It continues to baffle me why anybody who cares about the future of Jewish communal life in Los Angeles would seriously contemplate closing the Valley Cities Jewish Community Center (JCC).
Here is a vibrant center, serving about 1,000 people each week, in the midst of a large and growing Jewish population eager for center services, on a piece of highly desirable real estate that has been bought and paid for. We should be arguing over how much to expand Valley Cities JCC, not whether to close it.
The center is slated to be shut and sold by June 30 so that its owner, Jewish Community Centers of Greater Los Angeles (JCCGLA), can get its financial house in order. The organization owes The Jewish Federation $2.2 million, and the agency must make good on $1 million in its special fund and owes banks $450,000.
JCCGLA already sold off Bay Cities JCC, holds the ax over the head of the Silverlake Independent Jewish Community Center and is itself facing dissolution.
From the very beginning of the centers crisis, the debate has never veered far from the bottom line. I understand the logic. I've heard eloquent voices argue the case for fiscal responsibility, but precious few powerful voices argue the case for more communal generosity on the JCC's behalf.
One can argue that the Jewish community is moving west, and that it is time to abandon the old neighborhoods and cut our institutional losses. Such steps were necessary in the past. The shuttering of the Menorah Center near Boyle Heights in 1953 provoked outrage over an action that, in retrospect, looks visionary.
But East San Fernando Valley isn't dying. Driving along Burbank you pass busy kosher markets and Israeli-owned restaurants, and run into the massive campus of Adat Ari El synagogue and the thriving Orthodox neighborhoods of North Hollywood.
A needs and assessment priority report prepared for Valley Cities JCC determined that the center sits amid a Jewish population of 30,000-40,000 people. It is made up of American as well as Israeli, Russian and Persian Jews, many of whom are recent immigrants. About 60 percent of the children enrolled at Valley Cities are Israeli American. They are eager for a Jewish home away for home, a way to integrate into the larger Jewish community, a Jewish place for their children and seniors to play and learn.
I've never been convinced that the philanthropists who raise and allocate the bulk of the Jewish communal charitable dollars in this city, and the leadership they speak with, truly believe in the future of the JCC movement. They, along with a few rabbis and others, have told me they believe centers are over -- although many of these people themselves usually came to Jewish life through involvement in a JCC.
The evidence contradicts the naysayers.
Across the country JCCs are booming, even in cities where they face competition from mega-synagogues, health clubs and public after-school programs. JCCs reach 1.7 million Jews, 28 percent of the entire U.S. Jewish population, according to a new report for the JCC Association of North America. That's more than the Reform movement itself can claim. Are L.A. Jews that different? Of course not. A successful Jewish community has many doors of entry.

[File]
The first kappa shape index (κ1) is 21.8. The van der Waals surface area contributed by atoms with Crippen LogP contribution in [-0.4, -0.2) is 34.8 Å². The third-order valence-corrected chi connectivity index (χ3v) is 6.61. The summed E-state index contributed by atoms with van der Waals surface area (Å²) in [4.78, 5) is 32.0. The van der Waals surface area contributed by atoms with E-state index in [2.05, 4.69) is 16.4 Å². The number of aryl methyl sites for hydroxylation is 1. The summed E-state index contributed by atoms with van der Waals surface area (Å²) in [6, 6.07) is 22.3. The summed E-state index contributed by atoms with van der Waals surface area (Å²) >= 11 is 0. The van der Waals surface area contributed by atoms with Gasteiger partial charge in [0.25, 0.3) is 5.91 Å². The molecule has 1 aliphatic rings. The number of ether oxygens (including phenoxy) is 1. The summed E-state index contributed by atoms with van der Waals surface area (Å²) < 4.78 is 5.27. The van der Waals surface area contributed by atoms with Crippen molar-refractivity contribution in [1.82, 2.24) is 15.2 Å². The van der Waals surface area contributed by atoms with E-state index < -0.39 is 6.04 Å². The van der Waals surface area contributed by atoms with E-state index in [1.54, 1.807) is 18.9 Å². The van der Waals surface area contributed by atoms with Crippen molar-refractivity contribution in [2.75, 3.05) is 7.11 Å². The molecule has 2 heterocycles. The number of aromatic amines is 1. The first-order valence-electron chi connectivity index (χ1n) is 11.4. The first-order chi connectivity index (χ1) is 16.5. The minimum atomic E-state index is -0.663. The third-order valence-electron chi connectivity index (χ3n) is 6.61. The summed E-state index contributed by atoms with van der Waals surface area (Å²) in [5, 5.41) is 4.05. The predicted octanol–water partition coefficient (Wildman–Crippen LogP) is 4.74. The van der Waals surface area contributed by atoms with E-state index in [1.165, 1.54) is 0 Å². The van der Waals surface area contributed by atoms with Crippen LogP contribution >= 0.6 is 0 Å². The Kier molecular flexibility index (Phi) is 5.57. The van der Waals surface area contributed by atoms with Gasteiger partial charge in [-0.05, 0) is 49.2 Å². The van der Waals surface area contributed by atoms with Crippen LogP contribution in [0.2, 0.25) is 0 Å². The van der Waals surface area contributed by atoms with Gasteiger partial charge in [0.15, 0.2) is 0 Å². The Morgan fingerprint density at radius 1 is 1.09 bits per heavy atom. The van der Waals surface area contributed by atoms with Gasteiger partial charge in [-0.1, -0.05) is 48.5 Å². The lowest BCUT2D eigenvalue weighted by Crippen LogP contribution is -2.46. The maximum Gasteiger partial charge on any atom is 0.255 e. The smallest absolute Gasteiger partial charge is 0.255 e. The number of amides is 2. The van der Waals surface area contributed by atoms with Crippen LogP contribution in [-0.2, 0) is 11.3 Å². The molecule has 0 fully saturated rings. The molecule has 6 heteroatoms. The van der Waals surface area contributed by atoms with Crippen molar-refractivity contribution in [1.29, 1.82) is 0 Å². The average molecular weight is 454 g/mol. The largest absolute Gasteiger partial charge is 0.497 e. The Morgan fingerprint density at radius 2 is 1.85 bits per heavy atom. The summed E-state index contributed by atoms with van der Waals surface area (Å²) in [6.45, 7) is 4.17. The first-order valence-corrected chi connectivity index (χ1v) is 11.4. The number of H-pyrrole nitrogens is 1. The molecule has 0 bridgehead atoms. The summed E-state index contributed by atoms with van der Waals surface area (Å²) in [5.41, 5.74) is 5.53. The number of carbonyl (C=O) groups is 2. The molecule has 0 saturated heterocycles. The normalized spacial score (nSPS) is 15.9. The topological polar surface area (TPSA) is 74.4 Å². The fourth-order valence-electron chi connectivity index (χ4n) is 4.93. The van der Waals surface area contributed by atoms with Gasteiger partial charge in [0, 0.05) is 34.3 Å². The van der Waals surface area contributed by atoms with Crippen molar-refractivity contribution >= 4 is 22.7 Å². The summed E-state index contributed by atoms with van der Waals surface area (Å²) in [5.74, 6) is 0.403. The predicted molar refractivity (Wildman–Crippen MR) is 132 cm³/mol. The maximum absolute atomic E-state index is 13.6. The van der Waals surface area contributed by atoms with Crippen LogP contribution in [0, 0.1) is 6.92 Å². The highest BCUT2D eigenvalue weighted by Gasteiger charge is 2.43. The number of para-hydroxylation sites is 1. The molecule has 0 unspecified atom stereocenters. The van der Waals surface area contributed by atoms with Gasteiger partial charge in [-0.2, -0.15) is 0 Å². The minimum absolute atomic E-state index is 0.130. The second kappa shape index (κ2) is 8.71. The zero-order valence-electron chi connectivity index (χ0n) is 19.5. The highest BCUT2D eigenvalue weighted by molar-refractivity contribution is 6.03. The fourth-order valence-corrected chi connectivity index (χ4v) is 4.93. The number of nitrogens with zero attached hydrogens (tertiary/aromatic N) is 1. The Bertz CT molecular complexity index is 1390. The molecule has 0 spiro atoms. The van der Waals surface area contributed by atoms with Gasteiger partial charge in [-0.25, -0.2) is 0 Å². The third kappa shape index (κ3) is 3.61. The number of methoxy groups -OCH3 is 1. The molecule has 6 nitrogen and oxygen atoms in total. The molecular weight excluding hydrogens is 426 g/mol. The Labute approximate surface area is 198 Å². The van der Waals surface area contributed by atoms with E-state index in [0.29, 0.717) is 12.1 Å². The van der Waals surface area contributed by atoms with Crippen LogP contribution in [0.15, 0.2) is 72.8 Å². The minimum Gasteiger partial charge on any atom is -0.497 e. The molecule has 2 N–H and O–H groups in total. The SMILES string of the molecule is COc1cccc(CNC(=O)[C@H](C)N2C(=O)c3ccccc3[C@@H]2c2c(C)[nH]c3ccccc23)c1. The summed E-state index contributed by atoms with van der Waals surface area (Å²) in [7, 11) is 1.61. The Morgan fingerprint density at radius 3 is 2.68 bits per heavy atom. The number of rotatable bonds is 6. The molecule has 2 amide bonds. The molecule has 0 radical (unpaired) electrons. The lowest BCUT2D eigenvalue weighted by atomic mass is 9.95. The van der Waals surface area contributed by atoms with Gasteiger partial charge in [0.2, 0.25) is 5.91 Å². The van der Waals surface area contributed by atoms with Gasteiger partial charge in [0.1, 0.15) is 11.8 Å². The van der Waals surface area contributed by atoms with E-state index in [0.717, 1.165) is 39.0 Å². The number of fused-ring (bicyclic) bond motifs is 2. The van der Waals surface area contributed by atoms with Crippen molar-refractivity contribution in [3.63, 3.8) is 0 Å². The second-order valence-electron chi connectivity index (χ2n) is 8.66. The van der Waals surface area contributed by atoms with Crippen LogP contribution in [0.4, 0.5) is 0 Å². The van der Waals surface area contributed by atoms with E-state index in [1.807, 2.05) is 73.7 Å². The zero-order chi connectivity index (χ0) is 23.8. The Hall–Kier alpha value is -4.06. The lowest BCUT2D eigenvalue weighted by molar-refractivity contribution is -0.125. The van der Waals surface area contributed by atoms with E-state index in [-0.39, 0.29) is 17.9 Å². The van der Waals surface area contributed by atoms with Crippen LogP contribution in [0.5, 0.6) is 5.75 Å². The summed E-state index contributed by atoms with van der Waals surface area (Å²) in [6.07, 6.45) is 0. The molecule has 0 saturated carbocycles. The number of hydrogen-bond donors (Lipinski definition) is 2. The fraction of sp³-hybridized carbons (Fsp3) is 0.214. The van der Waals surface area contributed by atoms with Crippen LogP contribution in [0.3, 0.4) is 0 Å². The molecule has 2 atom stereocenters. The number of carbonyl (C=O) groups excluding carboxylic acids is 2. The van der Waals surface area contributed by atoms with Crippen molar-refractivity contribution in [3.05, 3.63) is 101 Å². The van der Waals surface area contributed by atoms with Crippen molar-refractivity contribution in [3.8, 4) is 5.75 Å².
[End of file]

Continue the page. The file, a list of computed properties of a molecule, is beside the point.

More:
The JCC Association, which is on the cusp of a major national ad campaign to strengthen the centers, also found that successful communities teamed JCCs with other organizations -- federations, synagogues, agencies -- to collaborate on programming and services. Closing the actual JCC buildings then renting other facilities to deliver JCC-ish services seems ingenious and synergistic now, but would inevitably weaken the sense of a Jewish "home away from home" that is at the heart of the center movement's appeal. Better all parties synergize now to work hard with potential donors, bankruptcy attorneys, bankers and agencies to figure out a way to buy Valley Cities from JCCGLA.
I spent last Tuesday morning at Valley Cities, saw its classrooms and playgrounds filled with children, its auditorium the site of a large gathering of local seniors debating anti-Semitism in Europe.The local demand for center services, despite repeated threats of imminent closure, has actually increased. Members have raised $30,000 in mostly small donations since the troubles began -- Valley Cities Director Marla Minden won't cash the checks until the center's survival is assured -- and have organized bake sales, carnivals and letter-writing campaigns (including to The Journal).
More importantly, a younger and more astute leadership has come on board, and shows the kind of acumen that given a chance could turn the place around.
The folks at Valley Cities are not sophisticated fundraisers. Not one of their members sits on the board of The Federation, and none of them are lunching or golfing where the big money is raised. (They hadn't even thought to turn to the Jewish Community Foundation, with its $470 million in assets.) This particular JCC serves a less-affluent Jewish population, many of whom are among the 16-20 percent of Los Angeles' poor Jews. Last year Valley Cities gave out a good chunk of its budget in scholarships.
"Just because Jews don't have money doesn't mean they don't deserve these services," Valley Cities President Michael Brezner said. "There will be a huge void in this community if and when this center disappears."
A member of the center sent me a postcard that echoes Brezner's feelings.
"The Jewish Center gave me a very good childhood. And they also helped my family pay to send me and my brother to camp while my mother was in the hospital," the 14-year-old boy wrote me. "It would be very sad if the JCC closed."
Sad, yes, and short-sighted.
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